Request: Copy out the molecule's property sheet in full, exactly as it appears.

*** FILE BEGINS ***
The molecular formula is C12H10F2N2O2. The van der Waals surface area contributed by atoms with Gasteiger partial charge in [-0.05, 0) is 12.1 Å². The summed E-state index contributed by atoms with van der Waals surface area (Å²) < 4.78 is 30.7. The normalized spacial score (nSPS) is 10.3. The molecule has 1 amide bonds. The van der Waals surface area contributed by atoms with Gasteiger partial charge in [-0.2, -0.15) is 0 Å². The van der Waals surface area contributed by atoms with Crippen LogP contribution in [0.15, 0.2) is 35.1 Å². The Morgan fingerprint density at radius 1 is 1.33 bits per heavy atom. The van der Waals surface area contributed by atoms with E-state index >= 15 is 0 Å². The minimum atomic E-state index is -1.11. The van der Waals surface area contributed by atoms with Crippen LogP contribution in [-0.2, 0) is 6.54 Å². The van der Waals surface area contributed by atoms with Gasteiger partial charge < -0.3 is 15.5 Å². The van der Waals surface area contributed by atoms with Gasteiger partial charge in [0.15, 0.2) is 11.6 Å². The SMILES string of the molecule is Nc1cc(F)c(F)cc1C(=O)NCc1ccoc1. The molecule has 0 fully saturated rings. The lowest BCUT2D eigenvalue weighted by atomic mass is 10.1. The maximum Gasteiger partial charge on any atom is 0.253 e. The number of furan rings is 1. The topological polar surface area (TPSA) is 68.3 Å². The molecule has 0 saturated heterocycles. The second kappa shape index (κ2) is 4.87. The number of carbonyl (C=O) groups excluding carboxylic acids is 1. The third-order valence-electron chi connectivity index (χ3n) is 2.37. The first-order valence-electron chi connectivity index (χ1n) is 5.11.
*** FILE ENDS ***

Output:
The molecular formula is C12H10F2N2O2. The van der Waals surface area contributed by atoms with Gasteiger partial charge in [-0.05, 0) is 12.1 Å². The summed E-state index contributed by atoms with van der Waals surface area (Å²) < 4.78 is 30.7. The normalized spacial score (nSPS) is 10.3. The molecule has 1 amide bonds. The van der Waals surface area contributed by atoms with Gasteiger partial charge in [-0.2, -0.15) is 0 Å². The van der Waals surface area contributed by atoms with Crippen LogP contribution in [0.15, 0.2) is 35.1 Å². The Morgan fingerprint density at radius 1 is 1.33 bits per heavy atom. The van der Waals surface area contributed by atoms with E-state index >= 15 is 0 Å². The minimum atomic E-state index is -1.11. The van der Waals surface area contributed by atoms with Crippen LogP contribution in [-0.2, 0) is 6.54 Å². The van der Waals surface area contributed by atoms with Gasteiger partial charge < -0.3 is 15.5 Å². The van der Waals surface area contributed by atoms with Gasteiger partial charge in [0.15, 0.2) is 11.6 Å². The SMILES string of the molecule is Nc1cc(F)c(F)cc1C(=O)NCc1ccoc1. The molecule has 0 fully saturated rings. The lowest BCUT2D eigenvalue weighted by atomic mass is 10.1. The maximum Gasteiger partial charge on any atom is 0.253 e. The number of furan rings is 1. The topological polar surface area (TPSA) is 68.3 Å². The molecule has 0 saturated heterocycles. The second kappa shape index (κ2) is 4.87. The number of carbonyl (C=O) groups excluding carboxylic acids is 1. The third-order valence-electron chi connectivity index (χ3n) is 2.37. The first-order valence-electron chi connectivity index (χ1n) is 5.11.